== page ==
Wicked Lovely Page 24

Donia laughed, coldly, sounding every bit Beira's creature in that moment. "Where were you when I needed that advice? I've already gone out with the biggest mistake a girl can make."

"Be sure to point him out if you see him around." Aislinn stood up and slung her bag over her shoulder.

And with that, Seth was already returning, attentive to Aislinn's every move.

Donia smiled at them, wishing someone waited for her like that—the way Keenan once had.

"Thanks again for the save." Aislinn nodded then and walked off, headed straight toward the cadaverous Scrimshaw Sisters, who were gliding over the ground with their usual macabre beauty.

She'll swerve if she can see them.

She didn't. She kept walking forward until one of the Scrimshaw Sisters drifted out of her path at the last possible second.

Mortals don't see the fey. Donia smiled wryly: if they did, Keenan would never have convinced any of them to trust him.


Sometimes they contrived to induce, by their fair and winning ways, unwary men and women to go with them.

— Notes on the Folk-Lore of the North-East of Scotland byWalter Gregor(1881)

By the time she was far enough away from the fountain to feel comfortable stopping, Aislinn thought she was going to be sick. She leaned into Seth, knowing he'd wrap his arms around her again.

His lips were against her ear when he asked, "More than meets the eye?"


Seth held on to her, but he didn't say anything else.

"What would I do without you?" She closed her eyes, not wanting to see the vine-girls—or any of the other faeries—who stood watching them.

"You'll never need to find that out." He kept an arm around her shoulders as they started walking, past the place where the guys had grabbed her, past the omnipresent faeries with their crackled skin.

Being more assertive sounded good in theory, but she'd need to learn to relax a lot more if she was going to be able to talk to faeries. Donia might have rescued her once, but that didn't change what she was.

When they got to her building, Seth slipped money into her hand. "Take a taxi tomorrow."

She didn't like accepting money from him, but she couldn't ask Grams for it without making her suspicious. She tucked it into her pocket. "You want to come up?"

He lifted both eyebrows. "Pass."

Aislinn went up the stairs, hoping Grams was asleep. Right now, avoiding those too-observant eyes seemed like a good plan. She went inside and tried to walk past the living room.

"You missed dinner again." Grams didn't take her eyes off the news. "Bad things out there, Aislinn."

"I know." She paused in the doorway to the living room, but she didn't go in.

Grams sat in her bright purple lounger, feet propped up on the stone and steel coffee table. Her reading glasses hung by a chain around her neck. She might not be as young as she was in Aislinn's childhood memories, but she still looked as fierce as she had then, still thin and healthier than many women her age. Even when she spent the day at home, she was dressed for the possibility of «callers» — her long gray hair coiled up into a simple bun or contained in an intricate plait, dressing gown traded in for a sedate skirt and blouse.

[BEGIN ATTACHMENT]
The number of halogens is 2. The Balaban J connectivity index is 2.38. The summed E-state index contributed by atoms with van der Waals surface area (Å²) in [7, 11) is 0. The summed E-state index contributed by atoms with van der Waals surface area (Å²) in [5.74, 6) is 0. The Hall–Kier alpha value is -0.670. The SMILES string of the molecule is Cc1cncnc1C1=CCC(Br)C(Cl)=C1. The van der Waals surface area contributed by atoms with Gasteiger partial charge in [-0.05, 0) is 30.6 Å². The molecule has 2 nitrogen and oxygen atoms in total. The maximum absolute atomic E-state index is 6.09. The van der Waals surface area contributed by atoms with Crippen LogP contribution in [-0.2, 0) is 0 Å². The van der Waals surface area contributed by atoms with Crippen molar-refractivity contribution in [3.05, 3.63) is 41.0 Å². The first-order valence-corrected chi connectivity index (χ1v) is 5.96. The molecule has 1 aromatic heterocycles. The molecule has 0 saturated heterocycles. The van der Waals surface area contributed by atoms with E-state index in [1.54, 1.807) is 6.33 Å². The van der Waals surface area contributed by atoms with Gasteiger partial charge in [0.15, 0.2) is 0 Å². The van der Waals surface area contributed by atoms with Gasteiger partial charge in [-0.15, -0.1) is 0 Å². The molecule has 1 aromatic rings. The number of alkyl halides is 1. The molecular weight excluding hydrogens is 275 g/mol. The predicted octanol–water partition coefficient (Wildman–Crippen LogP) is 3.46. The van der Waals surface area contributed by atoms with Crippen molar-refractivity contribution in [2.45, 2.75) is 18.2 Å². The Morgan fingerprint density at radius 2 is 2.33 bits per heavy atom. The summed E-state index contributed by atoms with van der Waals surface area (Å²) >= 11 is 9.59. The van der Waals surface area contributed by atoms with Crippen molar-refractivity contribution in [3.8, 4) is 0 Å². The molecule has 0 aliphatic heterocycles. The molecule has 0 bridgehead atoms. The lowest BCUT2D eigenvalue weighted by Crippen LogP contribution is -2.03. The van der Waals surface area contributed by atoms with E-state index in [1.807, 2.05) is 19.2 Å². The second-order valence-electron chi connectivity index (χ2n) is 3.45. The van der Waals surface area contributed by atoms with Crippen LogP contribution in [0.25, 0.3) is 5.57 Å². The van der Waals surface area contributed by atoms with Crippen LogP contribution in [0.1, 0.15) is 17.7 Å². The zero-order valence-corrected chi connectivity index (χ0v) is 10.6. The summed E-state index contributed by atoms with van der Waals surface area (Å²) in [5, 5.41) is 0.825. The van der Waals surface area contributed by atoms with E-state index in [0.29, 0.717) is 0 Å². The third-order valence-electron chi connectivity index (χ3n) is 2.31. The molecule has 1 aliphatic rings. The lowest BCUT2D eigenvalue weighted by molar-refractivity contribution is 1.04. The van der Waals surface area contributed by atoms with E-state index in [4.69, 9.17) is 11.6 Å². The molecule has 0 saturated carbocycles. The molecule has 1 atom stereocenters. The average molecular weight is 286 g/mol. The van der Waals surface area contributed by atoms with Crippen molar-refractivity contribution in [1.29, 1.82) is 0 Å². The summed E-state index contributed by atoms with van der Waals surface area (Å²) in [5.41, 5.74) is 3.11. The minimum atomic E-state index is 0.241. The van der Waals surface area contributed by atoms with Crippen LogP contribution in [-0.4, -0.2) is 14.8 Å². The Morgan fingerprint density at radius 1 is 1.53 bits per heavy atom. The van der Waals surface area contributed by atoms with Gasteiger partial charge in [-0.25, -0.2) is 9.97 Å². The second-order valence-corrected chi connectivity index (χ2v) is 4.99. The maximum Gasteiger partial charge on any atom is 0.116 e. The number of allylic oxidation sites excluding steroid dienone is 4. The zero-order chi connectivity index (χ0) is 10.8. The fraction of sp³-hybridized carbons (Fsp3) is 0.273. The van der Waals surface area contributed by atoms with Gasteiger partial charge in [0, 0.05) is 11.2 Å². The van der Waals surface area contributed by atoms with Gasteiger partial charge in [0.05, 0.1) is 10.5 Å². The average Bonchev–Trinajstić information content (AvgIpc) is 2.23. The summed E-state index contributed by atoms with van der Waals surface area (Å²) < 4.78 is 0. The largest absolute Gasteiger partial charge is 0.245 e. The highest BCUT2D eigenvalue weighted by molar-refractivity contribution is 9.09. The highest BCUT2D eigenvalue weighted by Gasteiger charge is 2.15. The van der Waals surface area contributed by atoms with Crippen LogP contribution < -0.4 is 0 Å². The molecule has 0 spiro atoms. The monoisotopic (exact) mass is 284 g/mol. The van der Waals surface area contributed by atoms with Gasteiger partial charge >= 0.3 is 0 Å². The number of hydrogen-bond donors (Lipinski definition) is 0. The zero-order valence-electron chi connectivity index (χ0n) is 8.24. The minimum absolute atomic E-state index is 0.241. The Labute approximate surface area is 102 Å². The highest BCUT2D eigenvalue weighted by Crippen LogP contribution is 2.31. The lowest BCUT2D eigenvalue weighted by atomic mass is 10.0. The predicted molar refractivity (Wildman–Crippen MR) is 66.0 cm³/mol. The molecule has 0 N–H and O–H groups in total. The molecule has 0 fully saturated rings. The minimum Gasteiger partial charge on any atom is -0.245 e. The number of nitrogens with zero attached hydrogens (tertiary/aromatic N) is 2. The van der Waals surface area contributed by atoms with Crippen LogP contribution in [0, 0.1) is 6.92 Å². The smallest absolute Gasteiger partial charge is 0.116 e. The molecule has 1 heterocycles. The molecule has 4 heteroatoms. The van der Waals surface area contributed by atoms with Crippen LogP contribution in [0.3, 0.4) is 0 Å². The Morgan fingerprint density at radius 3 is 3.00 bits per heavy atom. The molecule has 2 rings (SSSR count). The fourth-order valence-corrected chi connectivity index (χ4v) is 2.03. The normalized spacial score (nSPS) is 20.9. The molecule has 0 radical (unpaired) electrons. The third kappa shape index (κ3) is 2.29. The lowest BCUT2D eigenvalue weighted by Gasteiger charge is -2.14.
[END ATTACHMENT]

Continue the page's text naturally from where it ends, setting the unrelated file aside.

Grams wasn't staid or sedate, though: she was uncommonly forward-thinking, and entirely too clever when she paid attention. "Something happen?"

It felt like a normal question, and if anyone heard, it'd sound like it too. Always careful, that's the key to surviving among them. Still, Grams' strong voice had more than a thread of worry in it.

"I'm fine, Grams. Just tired." Aislinn went in, leaned down, and kissed her. I need to tell her, just not yet. She already worried too much.

"You're wearing new steel." Grams eyed the necklace Seth had given Aislinn.

Aislinn stood there—wavering. How much do I say? Grams wouldn't understand, or approve, of Aislinn taking an active approach to finding out what they wanted. Hide and look away: that was Grams' credo.

"Aislinn?" Grams turned up the volume on the news and grabbed a piece of paper. She wrote: Have They done something? Are you hurt? and held out the paper.


With a stern look, Grams pointed at the paper.

Sighing, Aislinn took the paper and pen. Using the coffee table as a desk, she wrote: Two of them are following me.

Grams sucked in her breath, quietly gasping. She snatched the paper. I'll call the school, fill out papers to homeschool, and…

"No. Please," Aislinn whispered. She put her hand over Grams' hand. She took the pen and wrote, I'm not sure what they want, but I don't want to hide. Then she said, "Please? Let me try it this way. I'll be careful."

At first Grams stared at Aislinn, as if there were answers hidden under the skin that she could see if only she looked carefully.

Aislinn willed herself to look as reassuring as possible.

Finally Grams wrote, Stay away from them as much as you can. Remember the rules.

Aislinn nodded. She didn't often try to hide things from Grams, but she wasn't going to admit that she'd tried to follow them or tell her about Seth's research.

Grams had always insisted that avoidance was the best and only plan. Aislinn no longer thought that was a good answer—if she was honest, she'd never thought it was.

She simply said, "I'm being careful. I know what's out there."

Grams frowned and gripped Aislinn's wrist briefly. "Keep your cell phone in your pocket. I want to be able to reach you."

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